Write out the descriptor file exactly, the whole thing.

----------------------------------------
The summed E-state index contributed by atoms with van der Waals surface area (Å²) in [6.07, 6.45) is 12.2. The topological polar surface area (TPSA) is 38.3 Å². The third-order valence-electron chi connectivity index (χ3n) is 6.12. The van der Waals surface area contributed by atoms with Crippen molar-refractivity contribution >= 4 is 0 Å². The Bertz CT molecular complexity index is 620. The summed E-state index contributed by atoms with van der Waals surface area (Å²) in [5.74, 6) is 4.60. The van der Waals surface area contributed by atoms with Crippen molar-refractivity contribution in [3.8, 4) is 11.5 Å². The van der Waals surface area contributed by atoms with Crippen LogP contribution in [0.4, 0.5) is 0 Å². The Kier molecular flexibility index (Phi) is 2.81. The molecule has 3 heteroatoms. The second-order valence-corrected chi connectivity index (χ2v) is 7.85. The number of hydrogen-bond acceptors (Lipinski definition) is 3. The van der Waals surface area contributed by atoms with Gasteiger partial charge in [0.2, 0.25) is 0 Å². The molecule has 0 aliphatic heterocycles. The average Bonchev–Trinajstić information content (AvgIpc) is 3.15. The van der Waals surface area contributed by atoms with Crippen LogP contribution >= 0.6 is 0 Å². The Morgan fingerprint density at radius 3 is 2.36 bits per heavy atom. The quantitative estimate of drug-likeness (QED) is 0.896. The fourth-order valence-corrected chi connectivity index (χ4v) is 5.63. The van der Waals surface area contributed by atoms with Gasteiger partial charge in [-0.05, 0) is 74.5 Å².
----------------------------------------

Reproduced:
The summed E-state index contributed by atoms with van der Waals surface area (Å²) in [6.07, 6.45) is 12.2. The topological polar surface area (TPSA) is 38.3 Å². The third-order valence-electron chi connectivity index (χ3n) is 6.12. The van der Waals surface area contributed by atoms with Crippen molar-refractivity contribution >= 4 is 0 Å². The Bertz CT molecular complexity index is 620. The summed E-state index contributed by atoms with van der Waals surface area (Å²) in [5.74, 6) is 4.60. The van der Waals surface area contributed by atoms with Crippen molar-refractivity contribution in [3.8, 4) is 11.5 Å². The van der Waals surface area contributed by atoms with Crippen LogP contribution in [0.4, 0.5) is 0 Å². The Kier molecular flexibility index (Phi) is 2.81. The molecule has 3 heteroatoms. The second-order valence-corrected chi connectivity index (χ2v) is 7.85. The number of hydrogen-bond acceptors (Lipinski definition) is 3. The van der Waals surface area contributed by atoms with Gasteiger partial charge in [0.2, 0.25) is 0 Å². The molecule has 0 aliphatic heterocycles. The average Bonchev–Trinajstić information content (AvgIpc) is 3.15. The van der Waals surface area contributed by atoms with Crippen LogP contribution >= 0.6 is 0 Å². The Morgan fingerprint density at radius 3 is 2.36 bits per heavy atom. The quantitative estimate of drug-likeness (QED) is 0.896. The fourth-order valence-corrected chi connectivity index (χ4v) is 5.63. The van der Waals surface area contributed by atoms with Gasteiger partial charge in [-0.05, 0) is 74.5 Å².